Taken in isolation, individual analytics that point to various segments of a business model do little to illuminate and identify larger growing trends unless analyzed holistically. For that reason, the vast majority of management teams and business task forces are well aware of the importance of three business indicators: growth, margins and cash flow.
By utilizing the available tools that methodically track business benchmarks, and transformational and small incremental improvements, companies can get an excellent sense of their financial health. A multi-dimensional analysis for enterprise performance management unlocks the mysteries hidden in the avalanche of details to help arrive at a solid understanding of what is driving the company's performance.
The financial planning and analyst team typically turns to historic data, trends and past budgets in an effort known as Waterfall Analysis to understand spend analysis. By leveraging this analytical model, researchers calculate variances by comparing present business conditions against the backdrop of this historical data. Split mechanically, these variances are categorized into inflationary, volume-based, revenue related, foreign exchange factors, or mixed buckets with balancing figures tossed into productivity buckets. While in and by itself the Waterfall Analysis provides a meaningful investigation of current business conditions, the results usually tilt toward a strong top-down reporting bias, which is not always indicative of the entire picture.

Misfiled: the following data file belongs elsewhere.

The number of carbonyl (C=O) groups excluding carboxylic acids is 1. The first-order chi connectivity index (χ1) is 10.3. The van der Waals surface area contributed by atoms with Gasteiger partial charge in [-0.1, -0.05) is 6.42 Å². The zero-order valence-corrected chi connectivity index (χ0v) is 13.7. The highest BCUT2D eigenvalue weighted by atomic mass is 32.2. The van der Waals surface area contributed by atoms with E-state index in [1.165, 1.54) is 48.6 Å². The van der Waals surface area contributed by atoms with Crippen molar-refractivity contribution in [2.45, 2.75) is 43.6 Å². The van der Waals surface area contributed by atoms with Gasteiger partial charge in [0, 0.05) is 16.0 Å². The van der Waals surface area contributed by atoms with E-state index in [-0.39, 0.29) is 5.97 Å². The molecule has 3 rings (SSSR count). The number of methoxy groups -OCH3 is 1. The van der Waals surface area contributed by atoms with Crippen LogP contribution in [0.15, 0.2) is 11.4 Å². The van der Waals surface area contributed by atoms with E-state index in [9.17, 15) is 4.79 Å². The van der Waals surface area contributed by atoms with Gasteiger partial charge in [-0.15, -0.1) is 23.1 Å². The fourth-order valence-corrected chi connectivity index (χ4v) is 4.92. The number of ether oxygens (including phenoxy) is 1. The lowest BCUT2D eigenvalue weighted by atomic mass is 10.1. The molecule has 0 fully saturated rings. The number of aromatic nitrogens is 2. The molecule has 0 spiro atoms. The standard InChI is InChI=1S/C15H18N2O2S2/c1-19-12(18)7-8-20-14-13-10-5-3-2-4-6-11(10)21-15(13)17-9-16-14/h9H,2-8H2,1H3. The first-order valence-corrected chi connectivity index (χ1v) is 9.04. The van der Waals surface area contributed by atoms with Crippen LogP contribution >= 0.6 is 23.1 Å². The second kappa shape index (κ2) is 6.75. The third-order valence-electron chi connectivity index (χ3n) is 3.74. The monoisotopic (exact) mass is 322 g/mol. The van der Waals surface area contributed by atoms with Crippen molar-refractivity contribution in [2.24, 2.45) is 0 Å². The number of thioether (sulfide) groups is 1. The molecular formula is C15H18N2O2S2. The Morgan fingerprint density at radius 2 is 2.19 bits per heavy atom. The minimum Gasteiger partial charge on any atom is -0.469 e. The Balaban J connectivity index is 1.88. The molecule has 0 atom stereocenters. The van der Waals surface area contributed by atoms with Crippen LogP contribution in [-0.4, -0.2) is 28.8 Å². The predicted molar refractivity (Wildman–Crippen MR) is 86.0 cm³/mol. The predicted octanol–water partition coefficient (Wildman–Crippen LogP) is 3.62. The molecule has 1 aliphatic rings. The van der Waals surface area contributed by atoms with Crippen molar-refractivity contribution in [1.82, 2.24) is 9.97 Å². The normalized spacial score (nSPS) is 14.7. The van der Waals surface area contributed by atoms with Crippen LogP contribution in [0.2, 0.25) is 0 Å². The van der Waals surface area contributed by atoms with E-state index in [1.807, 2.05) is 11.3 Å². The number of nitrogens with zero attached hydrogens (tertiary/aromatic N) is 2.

As the name implies, Core Analysis looks to the basic building blocks of business success to tease out relevant information regarding a company's financial performance. This analytical method offers a multi-dimensional assessment by segmenting cost, revenue and margin reports drawn from the data found in the company's ledgers. An excellent starting point to help identify problem areas, a Core Analysis indicates where the problems lie in a company's finances, and easily allows the relation of specific metrics to help gauge business performance. For example, the finance function can draw definitive conclusions regarding problem areas in general and opportunity areas in particular through the costs associated with financial planning and analyst teams. Many of the dimensions that Core Analysis applies to include concerns such as:
In short, Core Analysis provides the required details that decision-makers rely on for an accurate assessment by drawing material directly from the company's ledgers.
Financial Statement Analysis
It has sometimes been noted that ‘companies will not make any more money until they fully understand what is happening to the money they already possess.’ This is wise counsel, and a Financial Statement Analysis provides the required answers.
In this process, line item costs are pulled from the books and then divided structurally into fixed, variable, direct and supporting costs. Conversely, a Financial Statement Analysis also places margins under the analytical microscope. Gross, operating, contribution and variable costing margins, when coupled with an understanding of the value of each line item cost, can provide decision-makers with important data.